What is a duodenal switch?

The duodenal switch (DS) procedure is also known as the biliopancreatic diversion with duodenal switch (BPD-DS). This surgery is the most powerful of the bariatric surgeries and provides superior overall weight loss. It also improves other major, co-existing diseases such as type 2 diabetes and high blood fats (triglycerides). The surgery includes two parts:
  • sleeve gastrectomy
  • bypass of a large part of the small intestine
Duodenal switch surgery limits the body's absorption of nutrients. It is important to follow your surgeon's diet guidelines and take daily vitamin mineral supplements following the procedure.
Dr. Mehmet Oz, MD
Cardiology (Cardiovascular Disease)
A duodenal switch is a malabsorptive bariatric surgery procedure in which the intestines are cut and reattached to quicken the time it takes for food to go through the system (it cuts out about 80 percent of the distance food travels in the intestines, from 600 to 100 cm) -- so that all of the nutrients can't fully get absorbed.

The switch allows the intestines to separate the flow of food from the flow of digestive juices like bile, and that's what helps you avoid absorbing all of the calories. Further down the intestinal line, the two paths get reconnected where the food and fat juices get mixed together like a margarita before you launch it into your municipal sewer system.

During the time the two paths are separated, less fat will be absorbed into the bloodstream and eventually stored on your belly. It's a simple physiological equation: If you can't absorb excess calories, you can't store them.

The duodenal switch is typically the most effective bariatric surgery procedure and allows people to eat normal-sized portions. But you'll likely need to take supplements for the rest of your life because your body won't digest the nutrients you do eat. Plus the draconian nature of this operation leads to the highest complications rates of any bariatric operation.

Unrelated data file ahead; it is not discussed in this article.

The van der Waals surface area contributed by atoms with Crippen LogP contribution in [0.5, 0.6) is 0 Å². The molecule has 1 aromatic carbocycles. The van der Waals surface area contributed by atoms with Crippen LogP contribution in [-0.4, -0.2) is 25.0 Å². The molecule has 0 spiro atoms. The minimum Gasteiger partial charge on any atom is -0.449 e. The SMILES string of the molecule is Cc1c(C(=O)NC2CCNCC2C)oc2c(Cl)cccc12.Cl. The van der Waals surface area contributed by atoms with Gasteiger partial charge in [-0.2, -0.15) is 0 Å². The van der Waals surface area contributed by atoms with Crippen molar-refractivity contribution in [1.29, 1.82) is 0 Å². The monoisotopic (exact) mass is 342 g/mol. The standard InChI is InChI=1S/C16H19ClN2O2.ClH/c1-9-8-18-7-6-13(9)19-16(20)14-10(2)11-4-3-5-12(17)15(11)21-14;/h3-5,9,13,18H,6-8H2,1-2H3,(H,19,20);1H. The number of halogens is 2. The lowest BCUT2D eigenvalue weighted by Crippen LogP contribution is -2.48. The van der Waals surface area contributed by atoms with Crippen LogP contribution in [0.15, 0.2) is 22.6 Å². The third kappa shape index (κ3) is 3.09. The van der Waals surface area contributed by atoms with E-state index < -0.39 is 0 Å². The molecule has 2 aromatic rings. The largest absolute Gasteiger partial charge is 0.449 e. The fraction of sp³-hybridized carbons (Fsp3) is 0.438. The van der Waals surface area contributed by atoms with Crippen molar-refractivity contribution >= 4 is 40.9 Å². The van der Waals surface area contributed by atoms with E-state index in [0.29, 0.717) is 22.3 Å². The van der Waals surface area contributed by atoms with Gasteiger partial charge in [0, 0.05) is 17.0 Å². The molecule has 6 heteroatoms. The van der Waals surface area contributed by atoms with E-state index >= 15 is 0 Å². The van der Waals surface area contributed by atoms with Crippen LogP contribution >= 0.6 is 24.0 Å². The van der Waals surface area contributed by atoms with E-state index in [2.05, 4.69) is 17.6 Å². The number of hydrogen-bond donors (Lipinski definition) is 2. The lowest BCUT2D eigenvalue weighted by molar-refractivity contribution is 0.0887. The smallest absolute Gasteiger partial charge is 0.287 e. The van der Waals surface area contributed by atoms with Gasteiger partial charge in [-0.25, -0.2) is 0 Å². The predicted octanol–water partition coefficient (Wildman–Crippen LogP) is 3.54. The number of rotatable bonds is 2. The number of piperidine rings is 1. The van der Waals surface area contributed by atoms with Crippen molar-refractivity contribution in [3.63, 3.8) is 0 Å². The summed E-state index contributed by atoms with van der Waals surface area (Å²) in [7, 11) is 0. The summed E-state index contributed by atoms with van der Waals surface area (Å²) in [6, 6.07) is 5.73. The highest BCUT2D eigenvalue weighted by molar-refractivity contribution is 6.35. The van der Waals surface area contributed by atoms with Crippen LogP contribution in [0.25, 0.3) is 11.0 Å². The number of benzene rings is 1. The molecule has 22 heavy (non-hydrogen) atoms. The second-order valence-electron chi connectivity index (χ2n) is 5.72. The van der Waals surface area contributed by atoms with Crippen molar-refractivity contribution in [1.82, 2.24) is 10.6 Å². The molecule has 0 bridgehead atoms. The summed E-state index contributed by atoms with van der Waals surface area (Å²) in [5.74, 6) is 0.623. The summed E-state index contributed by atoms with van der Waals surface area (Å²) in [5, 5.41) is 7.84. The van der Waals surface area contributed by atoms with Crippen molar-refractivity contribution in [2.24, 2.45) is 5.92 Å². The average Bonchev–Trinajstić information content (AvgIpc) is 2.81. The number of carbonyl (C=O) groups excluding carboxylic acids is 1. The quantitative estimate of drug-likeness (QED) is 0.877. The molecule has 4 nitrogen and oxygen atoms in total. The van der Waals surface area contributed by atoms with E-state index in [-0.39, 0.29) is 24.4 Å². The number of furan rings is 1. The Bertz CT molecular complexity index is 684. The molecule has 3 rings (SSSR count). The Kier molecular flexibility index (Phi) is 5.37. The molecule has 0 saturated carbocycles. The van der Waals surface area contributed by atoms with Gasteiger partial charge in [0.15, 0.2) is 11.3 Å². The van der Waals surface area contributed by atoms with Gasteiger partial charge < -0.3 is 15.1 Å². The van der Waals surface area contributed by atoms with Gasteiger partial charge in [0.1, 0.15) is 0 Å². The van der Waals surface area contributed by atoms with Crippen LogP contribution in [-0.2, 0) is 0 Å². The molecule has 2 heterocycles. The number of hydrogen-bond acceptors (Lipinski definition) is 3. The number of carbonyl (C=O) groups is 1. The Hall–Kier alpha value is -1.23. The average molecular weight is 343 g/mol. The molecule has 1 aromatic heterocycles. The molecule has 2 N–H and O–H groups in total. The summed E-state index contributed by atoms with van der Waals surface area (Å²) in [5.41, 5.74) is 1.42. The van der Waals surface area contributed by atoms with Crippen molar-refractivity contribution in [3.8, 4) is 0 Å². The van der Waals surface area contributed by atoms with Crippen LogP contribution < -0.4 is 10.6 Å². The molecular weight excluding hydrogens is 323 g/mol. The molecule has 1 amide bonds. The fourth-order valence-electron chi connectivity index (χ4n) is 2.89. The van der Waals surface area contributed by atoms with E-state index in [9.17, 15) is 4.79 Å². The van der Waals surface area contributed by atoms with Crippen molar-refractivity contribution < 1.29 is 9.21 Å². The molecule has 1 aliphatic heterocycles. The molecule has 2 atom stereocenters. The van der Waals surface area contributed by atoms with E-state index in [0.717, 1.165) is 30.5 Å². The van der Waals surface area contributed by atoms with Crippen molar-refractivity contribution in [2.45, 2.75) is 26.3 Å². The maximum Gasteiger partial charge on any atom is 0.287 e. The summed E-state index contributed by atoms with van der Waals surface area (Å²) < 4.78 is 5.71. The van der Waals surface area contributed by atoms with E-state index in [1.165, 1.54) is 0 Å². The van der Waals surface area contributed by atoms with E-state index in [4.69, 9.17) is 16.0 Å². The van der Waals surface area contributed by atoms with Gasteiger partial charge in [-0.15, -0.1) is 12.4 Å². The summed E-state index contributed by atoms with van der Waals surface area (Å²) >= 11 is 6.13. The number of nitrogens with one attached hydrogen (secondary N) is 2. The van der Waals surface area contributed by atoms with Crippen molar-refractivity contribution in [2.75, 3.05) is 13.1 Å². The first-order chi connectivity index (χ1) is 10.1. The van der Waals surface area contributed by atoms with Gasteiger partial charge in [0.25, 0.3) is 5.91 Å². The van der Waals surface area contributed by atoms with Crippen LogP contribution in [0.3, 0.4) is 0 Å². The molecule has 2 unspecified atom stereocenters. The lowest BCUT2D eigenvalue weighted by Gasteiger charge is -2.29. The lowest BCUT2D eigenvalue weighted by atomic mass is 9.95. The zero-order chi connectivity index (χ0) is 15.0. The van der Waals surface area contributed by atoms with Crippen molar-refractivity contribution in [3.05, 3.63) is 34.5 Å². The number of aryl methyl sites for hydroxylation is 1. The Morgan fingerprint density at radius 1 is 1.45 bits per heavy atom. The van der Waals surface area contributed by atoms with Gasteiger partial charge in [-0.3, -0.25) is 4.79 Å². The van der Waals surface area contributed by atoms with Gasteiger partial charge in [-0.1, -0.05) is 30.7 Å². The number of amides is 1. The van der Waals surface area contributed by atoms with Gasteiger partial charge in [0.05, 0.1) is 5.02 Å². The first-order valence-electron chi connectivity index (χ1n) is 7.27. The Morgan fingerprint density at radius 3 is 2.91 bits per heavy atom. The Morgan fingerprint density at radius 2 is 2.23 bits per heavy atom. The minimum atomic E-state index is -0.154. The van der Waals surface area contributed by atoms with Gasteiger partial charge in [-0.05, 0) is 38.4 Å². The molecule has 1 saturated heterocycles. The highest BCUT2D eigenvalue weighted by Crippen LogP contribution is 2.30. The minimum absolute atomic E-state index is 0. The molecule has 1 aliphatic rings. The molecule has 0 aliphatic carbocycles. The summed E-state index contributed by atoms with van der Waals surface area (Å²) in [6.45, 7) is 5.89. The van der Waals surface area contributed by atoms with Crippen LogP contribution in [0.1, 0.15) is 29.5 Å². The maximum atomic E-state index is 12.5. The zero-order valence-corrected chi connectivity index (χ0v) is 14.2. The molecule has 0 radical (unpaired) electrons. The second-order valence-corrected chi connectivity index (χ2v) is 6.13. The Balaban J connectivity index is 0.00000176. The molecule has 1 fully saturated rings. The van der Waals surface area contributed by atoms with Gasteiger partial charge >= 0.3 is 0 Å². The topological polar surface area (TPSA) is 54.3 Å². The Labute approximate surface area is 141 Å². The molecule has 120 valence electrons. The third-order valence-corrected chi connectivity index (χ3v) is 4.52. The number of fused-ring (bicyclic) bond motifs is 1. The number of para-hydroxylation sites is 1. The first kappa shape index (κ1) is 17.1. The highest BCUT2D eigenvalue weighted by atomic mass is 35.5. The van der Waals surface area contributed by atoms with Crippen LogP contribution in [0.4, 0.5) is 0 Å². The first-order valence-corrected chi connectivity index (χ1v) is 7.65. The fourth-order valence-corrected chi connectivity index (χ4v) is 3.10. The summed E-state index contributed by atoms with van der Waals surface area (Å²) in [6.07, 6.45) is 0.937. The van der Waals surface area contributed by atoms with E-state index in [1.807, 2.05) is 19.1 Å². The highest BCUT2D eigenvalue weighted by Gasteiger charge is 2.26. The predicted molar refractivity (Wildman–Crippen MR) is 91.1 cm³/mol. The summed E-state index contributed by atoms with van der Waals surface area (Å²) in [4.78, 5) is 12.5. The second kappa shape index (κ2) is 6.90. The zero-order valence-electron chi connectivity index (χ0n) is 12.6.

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Duodenal switch is a procedure that induces weight loss by gastric restriction with decreased food absorption. With this procedure, the surgeon removes approximately 60% of the stomach so that the stomach takes the shape of a tube. The lower intestine is then divided much further downstream than with gastric bypass, so that more intestine is bypassed.

Duodenal switch preserves the outlet muscle that controls emptying of the stomach. It also offers the ability to eat larger portions than after gastric bypass or adjustable gastric banding and has reliable and long-lasting weight loss. Since this operation induces a state of decreased absorption, you may experience more bowel movements and need to be closely monitored for vitamin, mineral, and protein levels.

Duodenal Switch is a procedure that entails removing about 60% of the stomach, giving the stomach a tube-like shape. Surgeons then divide the lower intestine further downstream with the gastric bypass, resulting in more of the intestine being bypassed.

Patients who receive this surgery can eat larger-sized portions than with the gastric bypass or adjustable gastric banding (see below), and produces reliable, long-term weight-loss. This procedure reduces the absorption of dietary fat by about 70%, which not only causes significant weight-loss, but enables patients to reduce their cholesterol and triglyceride levels.

This procedure enables most patients to lose 60-80% of their excess body weight over about 2 years, trials have demonstrated, and weight loss lasts beyond 10 years.

While individuals who undergo this procedure may be able to eat more food than with other surgeries, they should still avoid large quantities of fat, sugar, and frequent snacking. Patients having duodenal switch surgery should eat sufficient protein and take vitamins and mineral supplements for life.

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Important: This content reflects information from various individuals and organizations and may offer alternative or opposing points of view. It should not be used for medical advice, diagnosis or treatment. As always, you should consult with your healthcare provider about your specific health needs.